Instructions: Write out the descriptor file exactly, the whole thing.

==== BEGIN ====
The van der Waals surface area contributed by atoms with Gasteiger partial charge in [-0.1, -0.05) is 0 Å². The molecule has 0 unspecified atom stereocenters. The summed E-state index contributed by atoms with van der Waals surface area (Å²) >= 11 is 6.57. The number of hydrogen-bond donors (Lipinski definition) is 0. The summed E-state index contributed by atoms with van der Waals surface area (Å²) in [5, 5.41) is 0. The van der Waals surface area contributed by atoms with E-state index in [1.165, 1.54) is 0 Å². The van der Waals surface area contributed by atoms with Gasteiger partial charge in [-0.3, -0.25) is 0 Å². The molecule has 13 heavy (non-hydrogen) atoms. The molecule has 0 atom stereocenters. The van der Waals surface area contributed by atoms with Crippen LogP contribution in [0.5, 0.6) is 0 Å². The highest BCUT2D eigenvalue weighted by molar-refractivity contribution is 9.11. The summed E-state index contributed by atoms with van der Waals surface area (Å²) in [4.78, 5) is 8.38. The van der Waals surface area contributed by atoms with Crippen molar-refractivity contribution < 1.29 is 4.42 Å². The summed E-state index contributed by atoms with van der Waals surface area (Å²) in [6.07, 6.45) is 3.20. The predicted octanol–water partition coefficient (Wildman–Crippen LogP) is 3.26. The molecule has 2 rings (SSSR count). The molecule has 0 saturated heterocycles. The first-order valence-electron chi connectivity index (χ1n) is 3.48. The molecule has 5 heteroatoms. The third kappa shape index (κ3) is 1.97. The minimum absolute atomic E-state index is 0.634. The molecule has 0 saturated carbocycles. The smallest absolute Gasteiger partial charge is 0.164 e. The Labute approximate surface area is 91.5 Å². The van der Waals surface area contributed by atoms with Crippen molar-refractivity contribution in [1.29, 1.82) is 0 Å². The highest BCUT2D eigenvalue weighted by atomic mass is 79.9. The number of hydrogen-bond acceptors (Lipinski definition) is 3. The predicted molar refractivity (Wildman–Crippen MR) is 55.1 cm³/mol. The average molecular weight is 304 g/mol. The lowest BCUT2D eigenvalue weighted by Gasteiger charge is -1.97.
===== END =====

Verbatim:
The van der Waals surface area contributed by atoms with Gasteiger partial charge in [-0.1, -0.05) is 0 Å². The molecule has 0 unspecified atom stereocenters. The summed E-state index contributed by atoms with van der Waals surface area (Å²) >= 11 is 6.57. The number of hydrogen-bond donors (Lipinski definition) is 0. The summed E-state index contributed by atoms with van der Waals surface area (Å²) in [5, 5.41) is 0. The van der Waals surface area contributed by atoms with E-state index in [1.165, 1.54) is 0 Å². The van der Waals surface area contributed by atoms with Gasteiger partial charge in [-0.3, -0.25) is 0 Å². The molecule has 13 heavy (non-hydrogen) atoms. The molecule has 0 atom stereocenters. The van der Waals surface area contributed by atoms with Crippen LogP contribution in [0.5, 0.6) is 0 Å². The highest BCUT2D eigenvalue weighted by molar-refractivity contribution is 9.11. The summed E-state index contributed by atoms with van der Waals surface area (Å²) in [4.78, 5) is 8.38. The van der Waals surface area contributed by atoms with Crippen molar-refractivity contribution < 1.29 is 4.42 Å². The summed E-state index contributed by atoms with van der Waals surface area (Å²) in [6.07, 6.45) is 3.20. The predicted octanol–water partition coefficient (Wildman–Crippen LogP) is 3.26. The molecule has 2 rings (SSSR count). The molecule has 0 saturated heterocycles. The first-order valence-electron chi connectivity index (χ1n) is 3.48. The molecule has 5 heteroatoms. The third kappa shape index (κ3) is 1.97. The minimum absolute atomic E-state index is 0.634. The molecule has 0 saturated carbocycles. The smallest absolute Gasteiger partial charge is 0.164 e. The Labute approximate surface area is 91.5 Å². The van der Waals surface area contributed by atoms with Crippen molar-refractivity contribution in [1.29, 1.82) is 0 Å². The highest BCUT2D eigenvalue weighted by atomic mass is 79.9. The number of hydrogen-bond acceptors (Lipinski definition) is 3. The predicted molar refractivity (Wildman–Crippen MR) is 55.1 cm³/mol. The average molecular weight is 304 g/mol. The lowest BCUT2D eigenvalue weighted by Gasteiger charge is -1.97.